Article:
# [EM] Revised: Instant Pairwise Elimination (IPE)

VoteFair electionmethods at votefair.org
Wed Jan 15 16:36:22 PST 2020

```On 1/14/2020 2:34 PM, Kristofer Munsterhjelm wrote:
> The fallback sounds a lot like Raynaud(PO). If I'm right, then it should
> always pick the same winner as Raynaud(PO) does.

Highlight from below: The fact that the Raynaud method passes the
Condorcet criterion suggested to me that the two methods could not be
the same.

Apparently my description of the "fallback" method was not clear. So, I
added an example to the Electowiki article:

https://electowiki.org/wiki/Instant_Pairwise_Elimination#Example

Notice that it looks at columns in the pairwise matrix and sums the
pairwise counts in each column -- and looks for the highest sum.

If there is a tie, then it looks at rows in the pairwise matrix (and
sums each row and looks for the smallest sum).

I believe -- but I could be wrong -- that Instant Pairwise Elimination
(IPE) fails the Condorcet criterion. (This would only happen when there
is a Condorcet cycle.)

By design IPE does pass the Condorcet loser criterion.

The fact that the Raynaud method passes the Condorcet criterion
suggested to me that the two methods could not be the same.

I have not seen any other (non-IPE) methods that use pairwise counts and
yet fail the Condorcet criterion.  Is that right?

As a reminder I created IPE to appeal to non-math voters. They don't
care about the Condorcet criterion. Apparently they do care that the
method eliminates just one candidate at a time, the way IRV does. And
based on some feedback they like the idea of eliminating a candidate who
is strongly disliked by a group of voters.

For us math geeks, what I like about IPE is that when pass/fail
frequencies/rates are finally calculated, IPE should perform better than
some methods that are carefully designed to pass specific criteria --
without concern that they might often (rather than rarely) fail other
criteria (which they are known to fail).

Once again I greatly appreciate your sharp mind analyzing the IPE
method. Thank you Kristofer!

Richard Fobes

On 1/14/2020 2:34 PM, Kristofer Munsterhjelm wrote:
> On 14/01/2020 01.03, VoteFair wrote:
>> On 1/13/2020 7:56 AM, C.Benham wrote:
>>> I missed the earlier discussion on this.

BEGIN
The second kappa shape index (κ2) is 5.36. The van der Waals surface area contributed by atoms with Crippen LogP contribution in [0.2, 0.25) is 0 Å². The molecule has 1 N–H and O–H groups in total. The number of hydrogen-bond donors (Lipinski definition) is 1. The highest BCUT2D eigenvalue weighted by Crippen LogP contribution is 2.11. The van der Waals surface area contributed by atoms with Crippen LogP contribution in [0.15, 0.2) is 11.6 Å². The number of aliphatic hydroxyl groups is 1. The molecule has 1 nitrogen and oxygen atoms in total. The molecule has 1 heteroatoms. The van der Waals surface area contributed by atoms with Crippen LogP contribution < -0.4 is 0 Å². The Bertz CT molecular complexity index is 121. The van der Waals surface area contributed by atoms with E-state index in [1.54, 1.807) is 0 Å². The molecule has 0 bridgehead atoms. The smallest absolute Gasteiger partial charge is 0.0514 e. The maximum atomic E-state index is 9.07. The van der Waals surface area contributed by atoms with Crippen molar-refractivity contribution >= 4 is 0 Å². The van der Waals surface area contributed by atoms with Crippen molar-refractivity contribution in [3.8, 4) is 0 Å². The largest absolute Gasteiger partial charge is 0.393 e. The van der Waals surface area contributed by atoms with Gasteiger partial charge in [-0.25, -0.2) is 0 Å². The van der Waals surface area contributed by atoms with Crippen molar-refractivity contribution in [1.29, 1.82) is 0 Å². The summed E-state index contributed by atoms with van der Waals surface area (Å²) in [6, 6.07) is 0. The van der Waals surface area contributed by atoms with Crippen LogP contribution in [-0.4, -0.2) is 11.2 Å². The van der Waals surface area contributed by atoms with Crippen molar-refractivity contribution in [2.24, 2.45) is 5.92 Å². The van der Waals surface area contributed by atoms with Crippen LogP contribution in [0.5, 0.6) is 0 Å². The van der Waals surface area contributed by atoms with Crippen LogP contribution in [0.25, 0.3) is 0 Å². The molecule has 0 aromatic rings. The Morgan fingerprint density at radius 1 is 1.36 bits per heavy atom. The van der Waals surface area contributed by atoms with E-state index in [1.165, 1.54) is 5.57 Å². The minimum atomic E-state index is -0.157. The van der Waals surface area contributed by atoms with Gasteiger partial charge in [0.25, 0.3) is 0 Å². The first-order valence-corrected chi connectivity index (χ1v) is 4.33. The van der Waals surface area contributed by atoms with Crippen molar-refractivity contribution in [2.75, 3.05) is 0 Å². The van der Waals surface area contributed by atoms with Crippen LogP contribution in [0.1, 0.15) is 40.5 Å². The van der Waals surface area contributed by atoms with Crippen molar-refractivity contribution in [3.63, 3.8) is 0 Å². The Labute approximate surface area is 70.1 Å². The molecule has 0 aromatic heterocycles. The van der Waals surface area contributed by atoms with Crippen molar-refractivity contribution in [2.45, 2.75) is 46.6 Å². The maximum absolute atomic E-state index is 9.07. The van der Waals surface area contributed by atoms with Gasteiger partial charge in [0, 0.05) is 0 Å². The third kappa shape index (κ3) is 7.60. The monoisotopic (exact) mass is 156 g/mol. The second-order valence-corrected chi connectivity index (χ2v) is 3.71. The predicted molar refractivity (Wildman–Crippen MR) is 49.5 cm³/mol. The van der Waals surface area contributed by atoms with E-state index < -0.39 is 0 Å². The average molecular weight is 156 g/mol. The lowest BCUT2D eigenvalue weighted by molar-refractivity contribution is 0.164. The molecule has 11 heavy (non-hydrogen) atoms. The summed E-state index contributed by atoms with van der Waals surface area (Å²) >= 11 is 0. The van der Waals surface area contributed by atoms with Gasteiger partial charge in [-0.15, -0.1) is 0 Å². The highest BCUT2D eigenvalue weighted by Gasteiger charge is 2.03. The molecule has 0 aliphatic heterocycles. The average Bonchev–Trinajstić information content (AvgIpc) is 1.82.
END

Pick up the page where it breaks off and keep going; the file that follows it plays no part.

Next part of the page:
>>> ...
>>> And what exactly is a "pairwise-losing candidate"?
>>
>> My apologies. For brevity I omitted the first paragraph of the
>> description, which is here:
>>
>> "Instant Pairwise Elimination (IPE) eliminates one candidate at a time.
>> During each elimination round the candidate who loses every pairwise
>> contest against every other not-yet-eliminated candidate is eliminated.
>> The last remaining candidate wins."
>>
>> Hopefully now the second paragraph will make sense:
>>
>> "If an elimination round has no pairwise-losing candidate, then the
>> method eliminates the candidate with the largest pairwise opposition
>> count, which is determined by counting on each ballot the number of
>> not-yet-eliminated candidates who are ranked above that candidate, and
>> adding those numbers across all the ballots. If there is a tie for the
>> largest pairwise opposition count, the method eliminates the candidate
>> with the smallest pairwise support count, which similarly counts support
>> rather than opposition. If there is also a tie for the smallest pairwise
>> support count, then those candidates are tied and all those tied
>> candidates are eliminated in the same elimination round."
>>
>>> Just curious.
>>
>> Curiosity is what led me to election-method reform. Thanks for asking.
>
> The fallback sounds a lot like Raynaud(PO). If I'm right, then it should
> always pick the same winner as Raynaud(PO) does.
>
> Proof sketch: call the Smith set according to pairwise opposition the
> "PO Smith set". Since Raynaud(wv or margins) passes Smith, Raynaud(PO)
> passes PO Smith. Eliminating the Condorcet loser whenever it exists
> can't make a method that passes PO Smith fail it.
>
> Now suppose that every candidate not in the PO Smith set has been
> eliminated. By definition of the PO Smith set, it has no Condorcet
> losers, so IPE will then use the fallback to eliminate all but one
> member of that set. Since the fallback uses the same elimination as
> Raynaud, the winner must be the Raynaud winner.
>
> Or to put it differently, both Raynaud(PO) and IPE will eliminate every
> candidate outside of the PO Smith set. And once that's done, both
> methods will use the IPE fallback, which clearly eliminates candidates
> in the same order, ending up with the same winner.
>
> As a consequence, if you were to change "pairwise opposition" to
> "margins" or "winning votes" in the definition, the IPE variant -- call
> it IPE(margins) or IPE(wv) -- would pass Condorcet, Smith, and ISDA.
>
> If I'm right about that reduction, then it automatically follows for IPE
> itself:
>
> Summable: O(n^2)
> 	(You can find the Condorcet loser using the Condorcet matrix, and
> eliminating someone doesn't change the pairwise counts for other pairs)
>
> Majority: pass
> 	(Suppose X is ranked first by a majority. X has a stronger pairwise
> victory over everybody else than anyone else has over him, and X is not
> a Condorcet loser. So X will never be eliminated.)
>
> Majority loser: pass
> 	(The majority loser is not in the PO Smith set)
>
> And since pairwise opposition, margins, and wv all agree when nobody
> truncates or equal-ranks, and it's possible to make Raynaud fail certain
> criteria without using either truncation or equal-rank:
>
> IIA: fail
> Monotonicity: fail
> Consistency: fail
> Burying: fail
> Participation: fail
>
```